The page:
While the first of the deal’s unintended consequences is that it forces Israel to officially become a nuclear power, there are others.

The deal increases the chances of direct conventional warfare between Israel and an emboldened and wealthier Iran. It may come as a consequence of Israel’s “interdict and defeat” effort in Syria; too many Iranian missiles in the hands of Hizb’allah; the deployment of Iranian troops in Syria threatening Israel; a firefight in the Golan or southern Lebanon; or conflict on the high seas. The list is a long one.

And Israel is not the only country that views Iran with alarm. Egypt and Saudi Arabia will urgently step up their search for nuclear capability. Egypt has gone down this road before and the Saudis have been leaning on Pakistan for a bomb.  Neither Egypt nor Saudi Arabia is inherently stable, and instability runs different scenarios. Saudi Arabia has IRBM delivery systems and F-15s that can be used to deliver a nuclear weapon. Egypt does not presently have the rockets, but it has a good nuclear science base that it gained in cooperation with different international partners. How viable its nuclear science pool is today is unclear; but in the 1980s Egypt was working with Iraq on the creation of plutonium fuel for weapons (at the Osirak reactor, among other locales) and was partnered with Argentina and perhaps others in building a version of the American Pershing II mobile nuclear missile. It is not unreasonable to think these programs or variants of them will in some way be revived.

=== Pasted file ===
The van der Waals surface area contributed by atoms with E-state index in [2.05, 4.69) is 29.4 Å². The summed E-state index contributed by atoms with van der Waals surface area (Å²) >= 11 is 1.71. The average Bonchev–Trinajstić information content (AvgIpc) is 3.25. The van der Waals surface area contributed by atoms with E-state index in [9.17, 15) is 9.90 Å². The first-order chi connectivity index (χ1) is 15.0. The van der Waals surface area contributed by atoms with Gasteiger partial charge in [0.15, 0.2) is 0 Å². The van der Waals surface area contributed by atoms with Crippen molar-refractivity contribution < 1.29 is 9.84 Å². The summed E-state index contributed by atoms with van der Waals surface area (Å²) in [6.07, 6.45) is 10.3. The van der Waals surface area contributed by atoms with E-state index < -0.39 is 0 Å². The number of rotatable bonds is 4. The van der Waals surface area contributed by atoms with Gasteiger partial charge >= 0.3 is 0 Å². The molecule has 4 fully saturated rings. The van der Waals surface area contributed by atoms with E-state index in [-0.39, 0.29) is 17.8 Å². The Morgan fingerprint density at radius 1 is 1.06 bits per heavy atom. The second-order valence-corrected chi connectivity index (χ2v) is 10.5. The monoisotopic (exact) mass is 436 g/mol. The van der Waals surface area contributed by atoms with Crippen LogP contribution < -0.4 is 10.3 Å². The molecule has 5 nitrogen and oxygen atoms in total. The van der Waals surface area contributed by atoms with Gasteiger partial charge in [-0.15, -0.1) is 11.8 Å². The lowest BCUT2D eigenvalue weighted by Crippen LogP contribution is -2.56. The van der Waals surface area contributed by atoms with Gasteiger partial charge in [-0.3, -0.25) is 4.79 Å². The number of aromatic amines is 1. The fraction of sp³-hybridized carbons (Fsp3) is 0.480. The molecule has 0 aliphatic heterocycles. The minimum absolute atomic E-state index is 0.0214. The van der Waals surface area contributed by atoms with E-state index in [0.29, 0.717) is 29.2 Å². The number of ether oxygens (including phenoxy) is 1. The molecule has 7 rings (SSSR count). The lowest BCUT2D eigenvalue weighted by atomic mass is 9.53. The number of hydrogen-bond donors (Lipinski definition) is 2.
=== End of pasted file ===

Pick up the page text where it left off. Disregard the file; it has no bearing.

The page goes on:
The U.S. administration may think the Sunni Arab states have nowhere to turn for technology, but that would be wrong. Russia, for example, and China are more than capable under the right circumstances of cynically supporting both sides in the region -- greatly enhancing the chances of war.  

In the short term, the Saudis and Egyptians will need to rely on under-the-table relationships with Israel to resist pressure from Iran, which will grow apace thanks to the Washington-led deal; whether this can be concretized and turned into a workable and useful collective security pact is an important consideration. At a minimum, given the substantial barriers to overt cooperation, Egypt, Saudi Arabia, and the Gulf States will be heavily exposed and at risk for some time.

The security consequences do not only accrue to the regional countries, but to the United States and our European allies as well.